Delivery Route Optimization using Python: A Step-by-Step Guide

Optimizing Delivery Route Planning

Delivery route planning is one of the most important aspects that helps minimize drivers’ delivery cost and travel time. Popular techniques like Just in Time ( JIT ) and lean management depend tremendously on Delivery route planning.

Delivery route optimization involves finding the most efficient sequence of stops for a delivery vehicle to minimize time, distance, and resources. Python’s powerful libraries like Numpy, Scipy, and Pandas provide tools for data manipulation, mathematical optimization, and network analysis, making it an ideal choice for solving complex delivery route optimization problems. With these optimization algorithms in Python, businesses can reduce operational costs and improve efficiency in their delivery processes.

In this article, we will use Python’s tremendous power to find the optimum delivery routes. We will also observe how different libraries in Python are utilized to achieve this purpose.

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Introduction to Delivery Route Optimization

Delivery route optimization generally requires finding a delivery vehicle’s most efficient sequence of stops to minimize time, distance, and resources. Additionally, certain constraints include time, vehicle capacity, fuel, and traffic conditions. Generally, this problem has been tackled with simple heuristics and human judgment, leading to increased operational costs.

The Role of Python in Delivery Route Optimization

Python has a rich environment with powerful optimization tools and algorithms. Python libraries like Numpy, Scipy, and Pandas provide us with different functions for data manipulation, mathematical optimization, network analysis, etc. This makes Python a popular choice for solving complex optimization problems.

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Implementing Delivery Route Optimization in Python

Let us first understand how delivery route optimization is done in Python. Let us look at the different steps involved in the same.

  • Step 1: Data Collection
  • Step 2: Data Preprocessing
  • Step 3: Graph Visualization
  • Step 4: Defining the Objective Function
  • Step 5: Optimization Algorithm
  • Step 6: Result Analysis

Now let us understand the topic with the Python code below.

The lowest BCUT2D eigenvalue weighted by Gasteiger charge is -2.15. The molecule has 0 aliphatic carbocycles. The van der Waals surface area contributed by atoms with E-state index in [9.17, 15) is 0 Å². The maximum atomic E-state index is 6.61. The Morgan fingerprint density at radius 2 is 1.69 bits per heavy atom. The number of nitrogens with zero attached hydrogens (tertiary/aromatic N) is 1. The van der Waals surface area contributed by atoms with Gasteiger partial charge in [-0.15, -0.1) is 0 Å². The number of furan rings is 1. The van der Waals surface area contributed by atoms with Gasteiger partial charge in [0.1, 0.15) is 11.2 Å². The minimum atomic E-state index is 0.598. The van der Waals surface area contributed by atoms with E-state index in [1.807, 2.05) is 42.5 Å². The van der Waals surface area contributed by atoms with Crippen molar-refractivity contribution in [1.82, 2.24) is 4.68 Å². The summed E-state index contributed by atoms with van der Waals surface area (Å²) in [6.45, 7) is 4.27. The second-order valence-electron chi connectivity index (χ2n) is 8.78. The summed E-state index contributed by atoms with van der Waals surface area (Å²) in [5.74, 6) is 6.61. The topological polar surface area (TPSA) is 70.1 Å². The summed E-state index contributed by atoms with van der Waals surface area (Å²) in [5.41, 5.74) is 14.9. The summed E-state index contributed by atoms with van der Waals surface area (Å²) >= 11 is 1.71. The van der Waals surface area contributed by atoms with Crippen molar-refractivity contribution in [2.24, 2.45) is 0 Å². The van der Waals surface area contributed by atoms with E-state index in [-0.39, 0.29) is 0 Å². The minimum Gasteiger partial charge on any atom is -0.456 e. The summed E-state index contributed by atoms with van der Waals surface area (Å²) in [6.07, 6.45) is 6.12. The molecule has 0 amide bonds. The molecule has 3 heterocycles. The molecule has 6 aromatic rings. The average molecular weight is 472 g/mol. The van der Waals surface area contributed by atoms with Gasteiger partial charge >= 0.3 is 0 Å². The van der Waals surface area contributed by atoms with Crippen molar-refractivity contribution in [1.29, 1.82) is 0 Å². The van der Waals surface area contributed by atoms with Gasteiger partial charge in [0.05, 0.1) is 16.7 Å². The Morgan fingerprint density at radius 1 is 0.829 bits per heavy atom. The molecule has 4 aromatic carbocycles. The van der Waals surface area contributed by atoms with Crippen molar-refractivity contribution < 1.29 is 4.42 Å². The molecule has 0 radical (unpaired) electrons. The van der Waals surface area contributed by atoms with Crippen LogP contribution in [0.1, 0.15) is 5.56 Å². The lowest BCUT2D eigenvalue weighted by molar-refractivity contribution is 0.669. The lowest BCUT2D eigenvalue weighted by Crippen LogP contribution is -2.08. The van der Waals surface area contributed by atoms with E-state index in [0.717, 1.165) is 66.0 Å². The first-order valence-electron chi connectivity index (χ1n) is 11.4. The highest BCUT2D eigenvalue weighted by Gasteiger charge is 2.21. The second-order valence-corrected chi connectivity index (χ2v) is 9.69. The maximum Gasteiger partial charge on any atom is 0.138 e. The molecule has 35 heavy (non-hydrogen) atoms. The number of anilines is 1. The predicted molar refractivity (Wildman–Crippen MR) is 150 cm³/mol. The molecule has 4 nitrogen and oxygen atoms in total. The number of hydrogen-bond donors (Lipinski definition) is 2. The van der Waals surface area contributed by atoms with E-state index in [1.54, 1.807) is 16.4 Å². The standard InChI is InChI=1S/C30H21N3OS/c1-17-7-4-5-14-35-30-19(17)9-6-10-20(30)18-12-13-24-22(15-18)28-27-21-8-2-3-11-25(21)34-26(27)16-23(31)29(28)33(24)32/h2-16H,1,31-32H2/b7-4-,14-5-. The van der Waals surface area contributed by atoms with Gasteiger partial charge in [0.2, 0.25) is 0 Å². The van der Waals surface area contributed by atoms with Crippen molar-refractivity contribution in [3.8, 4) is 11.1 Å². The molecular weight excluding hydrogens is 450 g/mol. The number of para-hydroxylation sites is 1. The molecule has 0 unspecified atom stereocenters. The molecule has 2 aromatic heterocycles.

import numpy as np
import matplotlib.pyplot as plt

# Sample delivery locations (latitude, longitude)
delivery_locations = np.array([
    [37.7749, -122.4194],  # San Francisco
    [34.0522, -118.2437],  # Los Angeles
    [40.7128, -74.0060],   # New York
    [41.8781, -87.6298]    # Chicago

# Calculate pairwise distances between locations
def calculate_distances(locations):
    num_locations = locations.shape[0]
    distances = np.zeros((num_locations, num_locations))
    for i in range(num_locations):
        for j in range(num_locations):
            if i != j:
                # Using Haversine formula to calculate distances between coordinates
                lat1, lon1 = np.radians(locations[i])
                lat2, lon2 = np.radians(locations[j])
                dlon = lon2 - lon1
                dlat = lat2 - lat1
                a = np.sin(dlat / 2) ** 2 + np.cos(lat1) * np.cos(lat2) * np.sin(dlon / 2) ** 2
                c = 2 * np.arcsin(np.sqrt(a))
                distances[i][j] = 6371 * c  # Radius of Earth in kilometers
    return distances

distances = calculate_distances(delivery_locations)

# Define optimization objective function (total distance)
def total_distance(route, distances):
    total = 0
    for i in range(len(route) - 1):
        total += distances[route[i]][route[i + 1]]
    total += distances[route[-1]][route[0]]  # Return to starting point
    return total

# Implement simple greedy algorithm for route optimization
def optimize_route_greedy(distances):
    num_locations = distances.shape[0]
    route = [0]  # Starting location
    remaining_locations = list(range(1, num_locations))  # Exclude starting location

    while remaining_locations:
        last_location = route[-1]
        nearest_location = min(remaining_locations, key=lambda x: distances[last_location][x])

    return route

# Perform route optimization
optimized_route = optimize_route_greedy(distances)
total_dist = total_distance(optimized_route, distances)

# Plot delivery locations and optimized route
def plot_route(locations, route):
    plt.figure(figsize=(10, 6))
    plt.scatter(locations[:, 1], locations[:, 0], c='blue', label='Delivery Locations')
    for i in range(len(route) - 1):
        start = route[i]
        end = route[i + 1]
        plt.plot([locations[start][1], locations[end][1]], [locations[start][0], locations[end][0]], c='red')
    plt.plot([locations[route[-1]][1], locations[route[0]][1]], [locations[route[-1]][0], locations[route[0]][0]], c='red')
    plt.title('Optimized Delivery Route')

# Plot the route
plot_route(delivery_locations, optimized_route)

print("Optimized Route:", optimized_route)
print("Total Distance:", total_dist, "km")

From the code above, we can randomly create data using the libraries. We then calculate delivery locations between every pair. We minimize the objective function and optimize it afterwards using a simple greedy algorithm. Let us look at the result below.

Route Optimization Output
Route Optimization Output
Route Optimization Algorithm Result
Route Optimization Algorithm Result

Here [0,1,2,3] refers to [ San Francisco, Los Angeles, New York, Chicago ] as defined in the code above.


Here you go! Now you know how to optimize delivery routes, which is very important in operational efficiency. Moreover, we also learned how to leverage the power of Python programming language and its optimization algorithms to achieve our purpose.

Hope you enjoyed reading it!!

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